The roundhouse [4, frontispiece] encloses an oval area measuring 10.0m east/west by 11.5m north/south and has its entrance passage facing east, on the opposite side to the causeway (it is assumed that some kind of raised dry path ran round from the latter to the entrance). This passage is 1.0m wide at the exterior and has two built door-checks, with a sill stone in the floor between them, 0.8m from the exterior; behind the door-frame the passage widens to 1.4 m. The floor is paved – the paving extending into an outer forecourt – and a pivot stone was found behind the right check (most are on the opposite side), with bar-hole and socket in the wall above. The wall contains a series of short galleries (about 1.0m wide) and a stairway, suggesting that Dun Bharabhat is a ground-galleried broch. However with an average thickness of 3.0m it is relatively thin for a broch tower, though not uniquely so.

At 7.30 o'clock is the doorway to Gallery 1, 90cm wide at the inner end, which contains the stair of which seven steps remain [3, Plate 3]; a slight recess to the left of the doorway suggests a rudimentary stair-foot guard cell, and here there were several apparent stone lintels which had fallen to the floor when the outer half of the wall sagged outwards. At 12 o'clock is the 1.6m- wide doorway (widening to 2.0m) to Gallery 2 but the whole of this section runs anti-clockwise to behind the stair. The doorway is so wide that it must surely have been widened during a secondary stage of occupation and after the upper parts of the wall had collapsed or been removed.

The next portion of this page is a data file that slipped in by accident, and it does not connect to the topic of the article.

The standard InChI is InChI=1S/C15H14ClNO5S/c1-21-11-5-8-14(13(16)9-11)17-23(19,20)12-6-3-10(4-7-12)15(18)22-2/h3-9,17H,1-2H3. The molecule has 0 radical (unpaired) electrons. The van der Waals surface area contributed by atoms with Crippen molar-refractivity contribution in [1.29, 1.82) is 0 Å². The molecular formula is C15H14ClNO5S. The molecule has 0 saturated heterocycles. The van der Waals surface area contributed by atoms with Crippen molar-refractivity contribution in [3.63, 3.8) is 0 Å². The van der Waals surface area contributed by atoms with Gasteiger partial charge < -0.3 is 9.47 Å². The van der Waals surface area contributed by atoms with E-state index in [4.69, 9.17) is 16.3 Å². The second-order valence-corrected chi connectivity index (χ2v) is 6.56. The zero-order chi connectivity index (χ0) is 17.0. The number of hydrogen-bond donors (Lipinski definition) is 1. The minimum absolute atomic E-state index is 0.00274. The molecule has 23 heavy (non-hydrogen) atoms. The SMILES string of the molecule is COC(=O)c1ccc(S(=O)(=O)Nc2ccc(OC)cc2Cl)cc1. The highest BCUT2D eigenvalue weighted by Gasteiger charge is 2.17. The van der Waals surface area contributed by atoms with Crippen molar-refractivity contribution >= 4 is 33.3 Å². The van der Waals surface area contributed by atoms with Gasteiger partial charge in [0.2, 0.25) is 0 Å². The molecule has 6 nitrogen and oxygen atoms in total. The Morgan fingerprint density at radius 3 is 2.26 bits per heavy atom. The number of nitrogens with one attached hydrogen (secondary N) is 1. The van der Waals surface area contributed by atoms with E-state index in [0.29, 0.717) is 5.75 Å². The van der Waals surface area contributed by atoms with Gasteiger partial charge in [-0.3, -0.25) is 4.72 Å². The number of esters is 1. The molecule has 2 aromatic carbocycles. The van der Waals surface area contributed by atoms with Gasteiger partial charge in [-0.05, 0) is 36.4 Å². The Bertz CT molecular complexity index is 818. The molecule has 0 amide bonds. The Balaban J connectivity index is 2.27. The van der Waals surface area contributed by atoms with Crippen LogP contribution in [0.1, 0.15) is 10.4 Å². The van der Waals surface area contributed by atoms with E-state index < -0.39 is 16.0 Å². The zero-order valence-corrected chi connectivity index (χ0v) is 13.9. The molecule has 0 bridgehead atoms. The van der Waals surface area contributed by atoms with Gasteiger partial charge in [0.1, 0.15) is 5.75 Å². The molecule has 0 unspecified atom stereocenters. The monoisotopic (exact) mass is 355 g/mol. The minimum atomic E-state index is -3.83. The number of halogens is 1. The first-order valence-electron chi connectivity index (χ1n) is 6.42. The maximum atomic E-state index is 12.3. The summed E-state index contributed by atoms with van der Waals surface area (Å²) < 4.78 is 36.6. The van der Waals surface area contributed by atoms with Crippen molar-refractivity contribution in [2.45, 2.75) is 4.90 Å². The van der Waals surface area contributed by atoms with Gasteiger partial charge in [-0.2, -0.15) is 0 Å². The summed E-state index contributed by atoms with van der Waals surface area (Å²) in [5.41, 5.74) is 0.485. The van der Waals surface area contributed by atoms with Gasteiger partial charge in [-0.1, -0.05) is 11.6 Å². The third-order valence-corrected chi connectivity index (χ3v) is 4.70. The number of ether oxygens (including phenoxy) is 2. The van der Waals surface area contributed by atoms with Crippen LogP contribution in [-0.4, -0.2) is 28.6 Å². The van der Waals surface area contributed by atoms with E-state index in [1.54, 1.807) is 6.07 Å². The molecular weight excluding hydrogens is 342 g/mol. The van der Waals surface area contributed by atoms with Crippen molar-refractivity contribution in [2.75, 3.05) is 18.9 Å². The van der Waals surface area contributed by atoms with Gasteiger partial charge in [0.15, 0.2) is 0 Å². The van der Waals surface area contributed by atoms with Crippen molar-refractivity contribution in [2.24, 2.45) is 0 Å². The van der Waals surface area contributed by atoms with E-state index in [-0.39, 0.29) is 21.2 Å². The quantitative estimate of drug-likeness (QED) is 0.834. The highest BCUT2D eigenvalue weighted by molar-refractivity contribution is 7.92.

At 3 o'clock is the narrow doorway, with its lintel still in position, to Gallery 3 which also runs only anti-clockwise from it, and looks rather like an elongated cell; it contained several stone lintels which had collapsed downwards [3, Plate 4]. This seems to imply the existence of at least one upper gallery in the original structure. At 4.30 o'clock is the 1.5m wide doorway, with a fallen lintel [3, Plate 5], to a large rectangular cell which the excavator thought might have been inserted into Gallery 3; indeed the outer wallface of this gallery was found to extend towards this cell [3, fig. 3] and the cell seems to have been taken back into part of the outer wall of the roundhouse. Here again this could only have been done if the original high wall had been taken down.